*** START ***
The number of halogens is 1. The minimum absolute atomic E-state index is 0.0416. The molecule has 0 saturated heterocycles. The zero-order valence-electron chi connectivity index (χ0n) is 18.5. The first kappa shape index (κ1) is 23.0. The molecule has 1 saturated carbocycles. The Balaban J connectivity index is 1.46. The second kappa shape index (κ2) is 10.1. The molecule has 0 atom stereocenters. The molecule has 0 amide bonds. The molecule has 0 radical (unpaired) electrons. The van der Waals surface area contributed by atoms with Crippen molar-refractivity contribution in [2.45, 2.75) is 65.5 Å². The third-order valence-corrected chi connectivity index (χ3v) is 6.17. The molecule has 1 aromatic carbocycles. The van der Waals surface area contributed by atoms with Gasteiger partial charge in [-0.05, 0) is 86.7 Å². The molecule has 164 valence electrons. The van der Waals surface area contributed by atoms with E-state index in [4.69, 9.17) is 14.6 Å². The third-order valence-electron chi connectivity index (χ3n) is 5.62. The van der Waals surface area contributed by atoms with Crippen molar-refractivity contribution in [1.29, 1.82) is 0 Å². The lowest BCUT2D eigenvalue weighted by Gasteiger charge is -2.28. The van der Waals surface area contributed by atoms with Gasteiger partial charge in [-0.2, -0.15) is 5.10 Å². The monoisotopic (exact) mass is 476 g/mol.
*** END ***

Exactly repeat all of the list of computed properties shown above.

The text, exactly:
The number of halogens is 1. The minimum absolute atomic E-state index is 0.0416. The molecule has 0 saturated heterocycles. The zero-order valence-electron chi connectivity index (χ0n) is 18.5. The first kappa shape index (κ1) is 23.0. The molecule has 1 saturated carbocycles. The Balaban J connectivity index is 1.46. The second kappa shape index (κ2) is 10.1. The molecule has 0 atom stereocenters. The molecule has 0 amide bonds. The molecule has 0 radical (unpaired) electrons. The van der Waals surface area contributed by atoms with Crippen molar-refractivity contribution in [2.45, 2.75) is 65.5 Å². The third-order valence-corrected chi connectivity index (χ3v) is 6.17. The molecule has 1 aromatic carbocycles. The van der Waals surface area contributed by atoms with Gasteiger partial charge in [-0.05, 0) is 86.7 Å². The molecule has 164 valence electrons. The van der Waals surface area contributed by atoms with E-state index in [4.69, 9.17) is 14.6 Å². The third-order valence-electron chi connectivity index (χ3n) is 5.62. The van der Waals surface area contributed by atoms with Crippen molar-refractivity contribution in [1.29, 1.82) is 0 Å². The lowest BCUT2D eigenvalue weighted by Gasteiger charge is -2.28. The van der Waals surface area contributed by atoms with Gasteiger partial charge in [-0.2, -0.15) is 5.10 Å². The monoisotopic (exact) mass is 476 g/mol.